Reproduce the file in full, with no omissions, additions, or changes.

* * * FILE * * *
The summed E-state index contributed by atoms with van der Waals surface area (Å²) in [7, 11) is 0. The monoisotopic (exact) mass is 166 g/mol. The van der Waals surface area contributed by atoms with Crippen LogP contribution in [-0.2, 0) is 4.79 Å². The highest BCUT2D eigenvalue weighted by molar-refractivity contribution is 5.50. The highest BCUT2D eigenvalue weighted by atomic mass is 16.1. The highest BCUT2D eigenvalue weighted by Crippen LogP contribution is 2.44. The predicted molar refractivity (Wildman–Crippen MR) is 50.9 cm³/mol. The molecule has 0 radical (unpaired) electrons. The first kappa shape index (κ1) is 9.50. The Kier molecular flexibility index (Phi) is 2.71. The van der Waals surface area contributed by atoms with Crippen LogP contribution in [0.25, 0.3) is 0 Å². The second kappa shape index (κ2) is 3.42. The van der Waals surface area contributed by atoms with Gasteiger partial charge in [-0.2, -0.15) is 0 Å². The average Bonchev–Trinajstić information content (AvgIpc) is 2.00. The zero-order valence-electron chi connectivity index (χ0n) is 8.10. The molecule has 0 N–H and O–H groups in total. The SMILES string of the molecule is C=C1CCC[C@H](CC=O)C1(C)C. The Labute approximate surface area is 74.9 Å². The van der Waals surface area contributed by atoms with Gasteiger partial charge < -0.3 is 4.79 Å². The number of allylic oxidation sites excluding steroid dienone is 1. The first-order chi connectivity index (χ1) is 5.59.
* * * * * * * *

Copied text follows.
The summed E-state index contributed by atoms with van der Waals surface area (Å²) in [7, 11) is 0. The monoisotopic (exact) mass is 166 g/mol. The van der Waals surface area contributed by atoms with Crippen LogP contribution in [-0.2, 0) is 4.79 Å². The highest BCUT2D eigenvalue weighted by molar-refractivity contribution is 5.50. The highest BCUT2D eigenvalue weighted by atomic mass is 16.1. The highest BCUT2D eigenvalue weighted by Crippen LogP contribution is 2.44. The predicted molar refractivity (Wildman–Crippen MR) is 50.9 cm³/mol. The molecule has 0 radical (unpaired) electrons. The first kappa shape index (κ1) is 9.50. The Kier molecular flexibility index (Phi) is 2.71. The van der Waals surface area contributed by atoms with Crippen LogP contribution in [0.25, 0.3) is 0 Å². The second kappa shape index (κ2) is 3.42. The van der Waals surface area contributed by atoms with Gasteiger partial charge in [-0.2, -0.15) is 0 Å². The average Bonchev–Trinajstić information content (AvgIpc) is 2.00. The zero-order valence-electron chi connectivity index (χ0n) is 8.10. The molecule has 0 N–H and O–H groups in total. The SMILES string of the molecule is C=C1CCC[C@H](CC=O)C1(C)C. The Labute approximate surface area is 74.9 Å². The van der Waals surface area contributed by atoms with Gasteiger partial charge < -0.3 is 4.79 Å². The number of allylic oxidation sites excluding steroid dienone is 1. The first-order chi connectivity index (χ1) is 5.59.